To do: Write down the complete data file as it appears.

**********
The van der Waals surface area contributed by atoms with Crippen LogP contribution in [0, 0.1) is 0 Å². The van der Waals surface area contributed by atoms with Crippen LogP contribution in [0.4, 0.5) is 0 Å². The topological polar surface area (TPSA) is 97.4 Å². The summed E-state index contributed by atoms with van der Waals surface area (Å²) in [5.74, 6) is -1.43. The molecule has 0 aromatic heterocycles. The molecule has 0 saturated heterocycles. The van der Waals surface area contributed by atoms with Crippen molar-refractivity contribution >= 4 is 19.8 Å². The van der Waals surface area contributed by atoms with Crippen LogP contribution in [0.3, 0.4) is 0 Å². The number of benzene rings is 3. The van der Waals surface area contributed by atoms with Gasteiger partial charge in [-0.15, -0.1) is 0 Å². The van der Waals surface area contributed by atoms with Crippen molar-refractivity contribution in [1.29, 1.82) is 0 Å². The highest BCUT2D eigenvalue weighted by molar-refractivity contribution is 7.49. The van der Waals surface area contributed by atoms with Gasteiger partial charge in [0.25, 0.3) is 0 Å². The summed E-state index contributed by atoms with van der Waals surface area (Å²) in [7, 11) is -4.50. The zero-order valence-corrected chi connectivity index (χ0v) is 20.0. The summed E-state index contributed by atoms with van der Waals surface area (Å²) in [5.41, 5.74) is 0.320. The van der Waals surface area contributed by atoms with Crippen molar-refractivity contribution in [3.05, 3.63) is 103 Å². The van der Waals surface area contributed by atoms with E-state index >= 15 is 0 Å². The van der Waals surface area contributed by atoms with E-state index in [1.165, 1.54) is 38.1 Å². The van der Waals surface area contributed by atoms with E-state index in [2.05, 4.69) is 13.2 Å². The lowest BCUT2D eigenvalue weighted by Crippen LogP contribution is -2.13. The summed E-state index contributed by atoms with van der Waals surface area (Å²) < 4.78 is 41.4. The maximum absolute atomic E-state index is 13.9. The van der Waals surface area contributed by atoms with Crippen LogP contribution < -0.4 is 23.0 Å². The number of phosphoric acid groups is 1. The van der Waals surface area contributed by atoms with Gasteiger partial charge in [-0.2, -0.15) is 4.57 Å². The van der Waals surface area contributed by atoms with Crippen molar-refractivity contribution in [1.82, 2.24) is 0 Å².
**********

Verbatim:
The van der Waals surface area contributed by atoms with Crippen LogP contribution in [0, 0.1) is 0 Å². The van der Waals surface area contributed by atoms with Crippen LogP contribution in [0.4, 0.5) is 0 Å². The topological polar surface area (TPSA) is 97.4 Å². The summed E-state index contributed by atoms with van der Waals surface area (Å²) in [5.74, 6) is -1.43. The molecule has 0 aromatic heterocycles. The molecule has 0 saturated heterocycles. The van der Waals surface area contributed by atoms with Crippen molar-refractivity contribution >= 4 is 19.8 Å². The van der Waals surface area contributed by atoms with Crippen LogP contribution in [0.3, 0.4) is 0 Å². The number of benzene rings is 3. The van der Waals surface area contributed by atoms with Gasteiger partial charge in [-0.15, -0.1) is 0 Å². The van der Waals surface area contributed by atoms with Crippen molar-refractivity contribution in [1.29, 1.82) is 0 Å². The highest BCUT2D eigenvalue weighted by molar-refractivity contribution is 7.49. The van der Waals surface area contributed by atoms with Gasteiger partial charge in [0.25, 0.3) is 0 Å². The summed E-state index contributed by atoms with van der Waals surface area (Å²) in [7, 11) is -4.50. The zero-order valence-corrected chi connectivity index (χ0v) is 20.0. The summed E-state index contributed by atoms with van der Waals surface area (Å²) in [5.41, 5.74) is 0.320. The van der Waals surface area contributed by atoms with Crippen molar-refractivity contribution in [3.05, 3.63) is 103 Å². The van der Waals surface area contributed by atoms with E-state index >= 15 is 0 Å². The van der Waals surface area contributed by atoms with E-state index in [1.165, 1.54) is 38.1 Å². The van der Waals surface area contributed by atoms with E-state index in [2.05, 4.69) is 13.2 Å². The lowest BCUT2D eigenvalue weighted by Crippen LogP contribution is -2.13. The summed E-state index contributed by atoms with van der Waals surface area (Å²) < 4.78 is 41.4. The maximum absolute atomic E-state index is 13.9. The van der Waals surface area contributed by atoms with Crippen LogP contribution < -0.4 is 23.0 Å². The number of phosphoric acid groups is 1. The van der Waals surface area contributed by atoms with Gasteiger partial charge in [-0.2, -0.15) is 4.57 Å². The van der Waals surface area contributed by atoms with Crippen molar-refractivity contribution in [1.82, 2.24) is 0 Å².